Hire-a-chef network seeks new market among observant Jews. Duck a l’orange, anyone?
In a candlelit penthouse in Brooklyn, 30 guests mill about with basil cocktails in hand. Handcrafted canapés are brought around on china trays, and the crowd samples tartare of mackerel and mushrooms stuffed with a white wine and herb mixture.
My conversation with Theo Peck, owner of Peck’s, a new specialty food shop on Clinton Hill’s Myrtle Avenue, started with onion rolls. Peck, the great-grandson of the owner of the legendary kosher dairy restaurant Ratner’s, and I were reminiscing about the soft, onion-and-poppy-seed-topped rolls the now-shuttered Lower East Side restaurant served: slathered with fresh butter and eaten with a bowl of soup or in advance of a plate of cheese blintzes, they were a dream.
Grab lunch or dinner at Brooklyn’s latest chic kosher food venture.
The question of whether the beard of a Brooklynite denotes a fervently religious Jew or a kale-besotted, workboot-wearing rooftop gardener first gained currency on “Jimmy Kimmel Live.” On the show, the late night host asked it of a hirsute man on the street in a tight close-up that gradually widened to reveal whether the interviewee was hipster or chasid.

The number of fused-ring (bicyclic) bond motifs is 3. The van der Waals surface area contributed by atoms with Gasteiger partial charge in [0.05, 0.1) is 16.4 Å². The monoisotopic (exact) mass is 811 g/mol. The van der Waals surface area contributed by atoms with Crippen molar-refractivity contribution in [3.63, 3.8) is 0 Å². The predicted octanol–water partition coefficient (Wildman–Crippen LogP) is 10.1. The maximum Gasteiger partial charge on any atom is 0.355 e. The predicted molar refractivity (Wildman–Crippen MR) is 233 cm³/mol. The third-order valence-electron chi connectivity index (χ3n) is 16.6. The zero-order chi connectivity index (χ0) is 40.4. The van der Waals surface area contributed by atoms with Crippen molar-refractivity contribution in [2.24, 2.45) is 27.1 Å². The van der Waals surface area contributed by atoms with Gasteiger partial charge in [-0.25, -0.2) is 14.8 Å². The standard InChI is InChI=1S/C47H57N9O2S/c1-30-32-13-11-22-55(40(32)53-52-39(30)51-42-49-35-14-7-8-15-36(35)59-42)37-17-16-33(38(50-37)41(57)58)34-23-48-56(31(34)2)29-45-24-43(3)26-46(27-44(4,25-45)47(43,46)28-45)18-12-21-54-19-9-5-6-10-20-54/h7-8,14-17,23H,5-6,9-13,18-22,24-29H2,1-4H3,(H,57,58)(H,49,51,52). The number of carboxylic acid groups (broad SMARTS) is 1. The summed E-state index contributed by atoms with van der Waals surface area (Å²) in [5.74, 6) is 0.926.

Kashrut experts, environmental/animal-rights activists ponder Jewish impact of the ‘test-tube burger.’
Special To The Jewish Week
For kosher carnivores, news of the world’s first “test-tube burger” prompted daydreams of forbidden fare. Think sizzling strips of kosher bacon grown from the cells of a pig, or a kosher, all-beef slider topped with melted cheese.